Young people are increasingly concerned about crime and safety in London, even though their confidence in local policing remains high.
This is according to new polling published today by Centre for London, the capital’s dedicated think tank, which is calling on the Mayor and the police to respond to these rising concerns and make young people feel safe in their city as lockdown restrictions are eased.
The polling, conducted in partnership with Savanta, found that Londoners aged between 16-24 think that knife crime (51 per cent) hate crime (42 per cent) and street harassment (45 per cent) have all increased in their neighbourhoods over the last 12 months. Their responses reflect the mood following the high-profile deaths of 21 teenagers who been killed in London this year, even though the number of police officers on the ground has increased and crime levels overall fell during lockdown.
Young people in London are also worried about other people’s safety in their neighbourhoods; nearly half (46 per cent) of 16–34-year-olds agree that certain groups of people would not feel safe in their neighbourhoods, compared to a quarter (24 per cent) of Londoners aged 55 and over. And while London is a multicultural city, younger Londoners are also more likely to think that there isn’t much mixing between different groups in their neighbourhoods (46 per cent of 16–34-year-olds agree vs 33 per cent of 55+).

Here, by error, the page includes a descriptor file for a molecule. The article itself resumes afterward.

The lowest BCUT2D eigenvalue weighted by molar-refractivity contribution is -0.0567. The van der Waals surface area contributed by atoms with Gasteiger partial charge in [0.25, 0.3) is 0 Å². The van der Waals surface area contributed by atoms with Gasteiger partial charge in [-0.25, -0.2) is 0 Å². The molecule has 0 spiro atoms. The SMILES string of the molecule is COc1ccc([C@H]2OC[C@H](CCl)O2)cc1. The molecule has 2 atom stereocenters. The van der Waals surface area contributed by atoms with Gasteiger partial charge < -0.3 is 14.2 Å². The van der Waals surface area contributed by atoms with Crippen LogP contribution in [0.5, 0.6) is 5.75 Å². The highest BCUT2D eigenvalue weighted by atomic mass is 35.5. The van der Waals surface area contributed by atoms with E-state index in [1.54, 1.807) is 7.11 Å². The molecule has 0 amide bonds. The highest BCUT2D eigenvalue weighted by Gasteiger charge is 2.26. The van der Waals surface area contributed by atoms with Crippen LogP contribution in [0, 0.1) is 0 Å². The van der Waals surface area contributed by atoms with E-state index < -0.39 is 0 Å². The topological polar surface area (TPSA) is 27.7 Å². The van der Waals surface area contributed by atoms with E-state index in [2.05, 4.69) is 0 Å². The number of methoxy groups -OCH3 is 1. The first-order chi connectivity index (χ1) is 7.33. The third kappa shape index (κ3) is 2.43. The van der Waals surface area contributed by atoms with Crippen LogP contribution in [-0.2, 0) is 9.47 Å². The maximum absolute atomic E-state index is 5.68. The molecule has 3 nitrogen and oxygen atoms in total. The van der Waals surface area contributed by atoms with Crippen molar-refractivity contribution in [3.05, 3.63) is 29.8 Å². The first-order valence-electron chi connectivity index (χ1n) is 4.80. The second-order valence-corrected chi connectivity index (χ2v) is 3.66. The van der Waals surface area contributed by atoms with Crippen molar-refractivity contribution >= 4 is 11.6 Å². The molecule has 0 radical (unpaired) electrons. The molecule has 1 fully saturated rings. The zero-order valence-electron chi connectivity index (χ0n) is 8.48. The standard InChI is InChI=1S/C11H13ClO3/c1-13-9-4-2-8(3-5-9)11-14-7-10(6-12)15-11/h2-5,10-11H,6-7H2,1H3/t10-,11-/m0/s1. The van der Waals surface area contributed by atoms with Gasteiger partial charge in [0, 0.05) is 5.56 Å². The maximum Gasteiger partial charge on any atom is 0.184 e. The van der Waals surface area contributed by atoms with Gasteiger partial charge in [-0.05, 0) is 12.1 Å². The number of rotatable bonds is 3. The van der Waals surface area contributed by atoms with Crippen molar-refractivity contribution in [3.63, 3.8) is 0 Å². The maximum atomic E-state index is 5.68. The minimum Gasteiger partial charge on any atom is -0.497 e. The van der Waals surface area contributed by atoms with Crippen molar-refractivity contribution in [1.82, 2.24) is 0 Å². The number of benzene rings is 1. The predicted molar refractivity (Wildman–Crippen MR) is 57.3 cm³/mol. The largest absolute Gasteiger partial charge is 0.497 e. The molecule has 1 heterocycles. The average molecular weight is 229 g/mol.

But, although concern for personal safety and concerns about integration remain high, young Londoners also appear to have greater confidence in the police. Young Londoners are more likely to be happier with policing in their local area than their older counterparts (47 per cent of 16–34-year-olds were happy compared to 39 per cent of Londoners aged 55+).
Nick Bowes, Chief Executive of Centre for London said:
“There is growing concern among young Londoners that crime is rising in their local neighbourhoods. These findings should be a warning for the government, Mayor and Met Police that as we emerge from the tough months of lockdown, the difficulties the city faced with crime before the pandemic have not gone away.
“While crimes overall fell during lockdown, recent months have seen high profile incidents that are clearly worrying young people in London. And the fact that hate crime is a growing concern should worry the whole city, given London’s reputation for openness and celebrating diversity.
“For the last 12 months young people have had to put their lives on hold. They deserve to feel and be safe in their city, but as we emerge from lockdown and start the summer this survey shows that perception and fear remain high.
“Plans from the Mayor and Met Police to drive down violent crime are of course welcome, but we need to hear more from the Police on what they are doing to respond to Londoners’ concerns.
“The Mayor, council leaders and MPs need to continue to bang the drum for investment in London to address the root causes of the violent crime which is blighting young people’s lives.”
The survey is the fourth issue of The London Intelligence by Centre for London in partnership with Savanta.